A federal appeals court has blocked president Joe Biden’s order to mandate the COVID-19 vaccine for Government employees.
The 5th US Circuit Court of Appeals in New Orleans rejected arguments that Biden has the same authority as the CEO of a private corporation to require vaccine mandates.
As The New York Post reported:
The ruling from the full appeals court, 16 full-time judges at the time the case was argued, reversed an earlier ruling by a three-judge 5th Circuit panel that had upheld the vaccination requirement. Judge Andrew Oldham, nominated to the court by then-President Donald Trump, wrote the opinion for a 10-member majority.
The ruling maintains the status quo for federal employee vaccines. It upholds a preliminary injunction blocking the mandate issued by a federal judge in January 2022. At that point, the administration said nearly 98% of covered employees had been vaccinated.
The case will return to that court for further arguments after “both sides will have to grapple with the White House’s announcement that the COVID emergency will finally end on May 11, 2023,” Oldham noted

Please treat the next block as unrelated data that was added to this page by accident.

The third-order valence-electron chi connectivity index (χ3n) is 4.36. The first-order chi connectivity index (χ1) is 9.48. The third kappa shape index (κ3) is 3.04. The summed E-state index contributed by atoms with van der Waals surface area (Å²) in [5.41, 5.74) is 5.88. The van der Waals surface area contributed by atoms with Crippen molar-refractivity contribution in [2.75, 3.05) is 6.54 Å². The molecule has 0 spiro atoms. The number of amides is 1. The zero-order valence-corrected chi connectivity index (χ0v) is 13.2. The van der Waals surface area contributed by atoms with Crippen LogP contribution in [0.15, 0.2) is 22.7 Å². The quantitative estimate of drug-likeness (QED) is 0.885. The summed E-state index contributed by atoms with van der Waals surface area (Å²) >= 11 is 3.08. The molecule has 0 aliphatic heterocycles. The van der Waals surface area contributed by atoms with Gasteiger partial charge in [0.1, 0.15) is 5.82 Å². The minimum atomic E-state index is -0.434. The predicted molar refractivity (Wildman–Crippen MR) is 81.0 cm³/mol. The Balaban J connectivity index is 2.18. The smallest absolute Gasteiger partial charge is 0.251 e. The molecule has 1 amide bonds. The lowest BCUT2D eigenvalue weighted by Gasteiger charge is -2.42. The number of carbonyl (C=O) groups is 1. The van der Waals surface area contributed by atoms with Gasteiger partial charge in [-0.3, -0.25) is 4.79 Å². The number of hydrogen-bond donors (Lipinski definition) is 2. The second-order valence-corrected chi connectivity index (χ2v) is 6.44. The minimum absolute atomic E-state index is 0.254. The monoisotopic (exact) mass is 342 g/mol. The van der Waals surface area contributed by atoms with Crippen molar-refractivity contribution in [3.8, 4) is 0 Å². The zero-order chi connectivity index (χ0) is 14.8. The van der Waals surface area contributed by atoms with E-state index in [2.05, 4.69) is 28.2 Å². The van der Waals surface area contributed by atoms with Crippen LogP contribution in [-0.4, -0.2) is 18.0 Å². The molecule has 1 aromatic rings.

The policy’s opponents argued the proposed mandate encroached on federal workers’ lives.
In 2021, Biden issued an executive order requiring vaccinations for all executive branch agency employees, with the exception of those with medical and religious reasons.
But U.S. District Judge Jeffrey Brown issued a nationwide injunction against the requirement.
The case then went to the 5th Circuit.
The court rejected Biden’s argument that they have the same rights as a private corporation to force vaccine mandates.
However, one panel of three 5th Circuit judges refused to block the law.
Another panel, after hearing Biden’s arguments, upheld the president’s position.
Judges Carl Stewart and James Dennis, both nominated by President Bill Clinton, were in the majority.
Judge Rhesa Barksdale dissented, saying the relief the challengers sought does not fall under the Civil Service Reform Act cited by the administration.
The broader court majority agreed, saying federal law does not preclude court jurisdiction over cases involving “private, irreversible medical decisions made in consultation with private medical professionals outside the federal workplace.”
Judge Stephen Higginson, a former President Barack Obama nominee, wrote the main dissenting opinion.
“For the wrong reasons, our court correctly concludes that we do have jurisdiction,” Higginson wrote. “But contrary to a dozen federal courts — and having left a government motion to stay the district court’s injunction pending for more than a year — our court still refuses to say why the President does not have the power to regulate workplace safety for his employees.”
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